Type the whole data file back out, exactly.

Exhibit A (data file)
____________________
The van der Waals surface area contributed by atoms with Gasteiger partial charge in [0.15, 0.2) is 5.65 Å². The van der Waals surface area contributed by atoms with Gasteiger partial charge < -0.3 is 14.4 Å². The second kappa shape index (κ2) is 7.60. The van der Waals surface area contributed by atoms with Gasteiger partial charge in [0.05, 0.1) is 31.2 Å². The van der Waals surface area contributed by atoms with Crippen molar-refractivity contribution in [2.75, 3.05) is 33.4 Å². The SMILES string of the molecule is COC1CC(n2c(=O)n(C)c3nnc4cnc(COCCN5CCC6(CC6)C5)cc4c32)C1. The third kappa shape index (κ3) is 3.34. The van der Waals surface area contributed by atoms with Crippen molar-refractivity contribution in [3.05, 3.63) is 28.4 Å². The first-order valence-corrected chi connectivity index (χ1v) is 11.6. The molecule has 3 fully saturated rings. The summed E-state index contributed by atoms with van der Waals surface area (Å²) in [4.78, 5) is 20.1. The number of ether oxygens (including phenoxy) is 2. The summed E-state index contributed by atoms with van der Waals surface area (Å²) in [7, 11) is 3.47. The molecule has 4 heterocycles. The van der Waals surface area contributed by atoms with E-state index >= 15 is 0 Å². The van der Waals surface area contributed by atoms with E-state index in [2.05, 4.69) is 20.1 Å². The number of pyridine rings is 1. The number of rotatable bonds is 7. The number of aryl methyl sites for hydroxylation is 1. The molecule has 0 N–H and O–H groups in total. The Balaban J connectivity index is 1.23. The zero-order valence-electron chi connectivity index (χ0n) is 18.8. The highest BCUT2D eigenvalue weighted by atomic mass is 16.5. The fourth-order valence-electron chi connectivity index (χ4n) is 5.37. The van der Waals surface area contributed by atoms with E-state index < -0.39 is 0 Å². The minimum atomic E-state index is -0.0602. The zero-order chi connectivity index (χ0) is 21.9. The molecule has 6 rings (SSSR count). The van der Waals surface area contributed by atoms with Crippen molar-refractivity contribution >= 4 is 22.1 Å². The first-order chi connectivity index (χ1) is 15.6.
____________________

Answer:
The van der Waals surface area contributed by atoms with Gasteiger partial charge in [0.15, 0.2) is 5.65 Å². The van der Waals surface area contributed by atoms with Gasteiger partial charge < -0.3 is 14.4 Å². The second kappa shape index (κ2) is 7.60. The van der Waals surface area contributed by atoms with Gasteiger partial charge in [0.05, 0.1) is 31.2 Å². The van der Waals surface area contributed by atoms with Crippen molar-refractivity contribution in [2.75, 3.05) is 33.4 Å². The SMILES string of the molecule is COC1CC(n2c(=O)n(C)c3nnc4cnc(COCCN5CCC6(CC6)C5)cc4c32)C1. The third kappa shape index (κ3) is 3.34. The van der Waals surface area contributed by atoms with Crippen molar-refractivity contribution in [3.05, 3.63) is 28.4 Å². The first-order valence-corrected chi connectivity index (χ1v) is 11.6. The molecule has 3 fully saturated rings. The summed E-state index contributed by atoms with van der Waals surface area (Å²) in [4.78, 5) is 20.1. The number of ether oxygens (including phenoxy) is 2. The summed E-state index contributed by atoms with van der Waals surface area (Å²) in [7, 11) is 3.47. The molecule has 4 heterocycles. The van der Waals surface area contributed by atoms with E-state index >= 15 is 0 Å². The van der Waals surface area contributed by atoms with E-state index in [2.05, 4.69) is 20.1 Å². The number of pyridine rings is 1. The number of rotatable bonds is 7. The number of aryl methyl sites for hydroxylation is 1. The molecule has 0 N–H and O–H groups in total. The Balaban J connectivity index is 1.23. The zero-order valence-electron chi connectivity index (χ0n) is 18.8. The highest BCUT2D eigenvalue weighted by atomic mass is 16.5. The fourth-order valence-electron chi connectivity index (χ4n) is 5.37. The van der Waals surface area contributed by atoms with E-state index < -0.39 is 0 Å². The minimum atomic E-state index is -0.0602. The zero-order chi connectivity index (χ0) is 21.9. The molecule has 6 rings (SSSR count). The van der Waals surface area contributed by atoms with Crippen molar-refractivity contribution >= 4 is 22.1 Å². The first-order chi connectivity index (χ1) is 15.6.